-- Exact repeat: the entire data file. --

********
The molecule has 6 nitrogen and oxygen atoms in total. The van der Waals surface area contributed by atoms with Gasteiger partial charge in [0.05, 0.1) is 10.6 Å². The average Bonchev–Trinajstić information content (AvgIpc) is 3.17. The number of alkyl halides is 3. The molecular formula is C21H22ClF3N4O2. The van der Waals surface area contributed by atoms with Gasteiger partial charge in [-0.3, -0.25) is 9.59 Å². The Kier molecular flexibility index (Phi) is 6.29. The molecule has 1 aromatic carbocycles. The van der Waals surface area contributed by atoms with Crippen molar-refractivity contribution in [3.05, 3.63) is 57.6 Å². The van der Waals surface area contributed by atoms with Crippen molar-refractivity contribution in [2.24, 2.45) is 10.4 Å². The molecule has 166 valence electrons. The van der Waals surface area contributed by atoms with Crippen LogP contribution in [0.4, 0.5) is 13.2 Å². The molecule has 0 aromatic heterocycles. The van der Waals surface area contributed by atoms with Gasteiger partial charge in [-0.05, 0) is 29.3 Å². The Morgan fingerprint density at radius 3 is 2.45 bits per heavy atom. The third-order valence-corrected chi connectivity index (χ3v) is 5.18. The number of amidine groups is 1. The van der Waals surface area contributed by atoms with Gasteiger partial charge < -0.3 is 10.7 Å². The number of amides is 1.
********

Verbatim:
The molecule has 6 nitrogen and oxygen atoms in total. The van der Waals surface area contributed by atoms with Gasteiger partial charge in [0.05, 0.1) is 10.6 Å². The average Bonchev–Trinajstić information content (AvgIpc) is 3.17. The number of alkyl halides is 3. The molecular formula is C21H22ClF3N4O2. The van der Waals surface area contributed by atoms with Gasteiger partial charge in [-0.3, -0.25) is 9.59 Å². The Kier molecular flexibility index (Phi) is 6.29. The molecule has 1 aromatic carbocycles. The van der Waals surface area contributed by atoms with Crippen molar-refractivity contribution in [3.05, 3.63) is 57.6 Å². The van der Waals surface area contributed by atoms with Crippen molar-refractivity contribution in [2.24, 2.45) is 10.4 Å². The molecule has 166 valence electrons. The van der Waals surface area contributed by atoms with Crippen LogP contribution in [0.4, 0.5) is 13.2 Å². The molecule has 0 aromatic heterocycles. The van der Waals surface area contributed by atoms with Gasteiger partial charge in [-0.05, 0) is 29.3 Å². The Morgan fingerprint density at radius 3 is 2.45 bits per heavy atom. The third-order valence-corrected chi connectivity index (χ3v) is 5.18. The number of amidine groups is 1. The van der Waals surface area contributed by atoms with Gasteiger partial charge < -0.3 is 10.7 Å². The number of amides is 1.